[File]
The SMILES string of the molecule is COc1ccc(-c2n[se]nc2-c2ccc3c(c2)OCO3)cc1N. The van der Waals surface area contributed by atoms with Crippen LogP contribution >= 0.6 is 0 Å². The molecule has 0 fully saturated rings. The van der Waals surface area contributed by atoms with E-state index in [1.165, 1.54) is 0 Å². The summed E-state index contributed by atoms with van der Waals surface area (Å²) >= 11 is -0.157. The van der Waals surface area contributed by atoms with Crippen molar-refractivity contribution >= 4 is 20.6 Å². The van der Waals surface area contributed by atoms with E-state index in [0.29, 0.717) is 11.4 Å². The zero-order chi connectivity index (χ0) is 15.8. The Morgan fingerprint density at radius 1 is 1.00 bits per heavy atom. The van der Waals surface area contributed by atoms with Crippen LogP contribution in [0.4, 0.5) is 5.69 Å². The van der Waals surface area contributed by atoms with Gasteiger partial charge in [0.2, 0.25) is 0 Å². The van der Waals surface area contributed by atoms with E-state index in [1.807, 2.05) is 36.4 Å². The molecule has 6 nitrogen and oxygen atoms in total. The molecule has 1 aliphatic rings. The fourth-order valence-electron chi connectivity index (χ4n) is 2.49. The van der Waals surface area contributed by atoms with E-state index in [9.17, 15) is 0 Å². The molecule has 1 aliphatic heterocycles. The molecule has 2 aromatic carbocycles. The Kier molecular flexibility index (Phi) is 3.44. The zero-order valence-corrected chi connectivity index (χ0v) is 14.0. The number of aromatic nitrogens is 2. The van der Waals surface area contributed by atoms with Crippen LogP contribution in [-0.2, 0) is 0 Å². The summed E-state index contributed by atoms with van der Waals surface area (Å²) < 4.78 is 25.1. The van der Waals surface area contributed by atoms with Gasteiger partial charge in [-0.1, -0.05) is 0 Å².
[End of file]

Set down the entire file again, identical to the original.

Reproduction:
The SMILES string of the molecule is COc1ccc(-c2n[se]nc2-c2ccc3c(c2)OCO3)cc1N. The van der Waals surface area contributed by atoms with Crippen LogP contribution >= 0.6 is 0 Å². The molecule has 0 fully saturated rings. The van der Waals surface area contributed by atoms with E-state index in [1.165, 1.54) is 0 Å². The summed E-state index contributed by atoms with van der Waals surface area (Å²) >= 11 is -0.157. The van der Waals surface area contributed by atoms with Crippen molar-refractivity contribution >= 4 is 20.6 Å². The van der Waals surface area contributed by atoms with E-state index in [0.29, 0.717) is 11.4 Å². The zero-order chi connectivity index (χ0) is 15.8. The Morgan fingerprint density at radius 1 is 1.00 bits per heavy atom. The van der Waals surface area contributed by atoms with Crippen LogP contribution in [0.4, 0.5) is 5.69 Å². The van der Waals surface area contributed by atoms with Gasteiger partial charge in [0.2, 0.25) is 0 Å². The van der Waals surface area contributed by atoms with E-state index in [1.807, 2.05) is 36.4 Å². The molecule has 6 nitrogen and oxygen atoms in total. The molecule has 1 aliphatic rings. The fourth-order valence-electron chi connectivity index (χ4n) is 2.49. The van der Waals surface area contributed by atoms with E-state index in [9.17, 15) is 0 Å². The molecule has 1 aliphatic heterocycles. The molecule has 2 aromatic carbocycles. The Kier molecular flexibility index (Phi) is 3.44. The zero-order valence-corrected chi connectivity index (χ0v) is 14.0. The number of aromatic nitrogens is 2. The van der Waals surface area contributed by atoms with Crippen LogP contribution in [-0.2, 0) is 0 Å². The summed E-state index contributed by atoms with van der Waals surface area (Å²) < 4.78 is 25.1. The van der Waals surface area contributed by atoms with Gasteiger partial charge in [-0.1, -0.05) is 0 Å².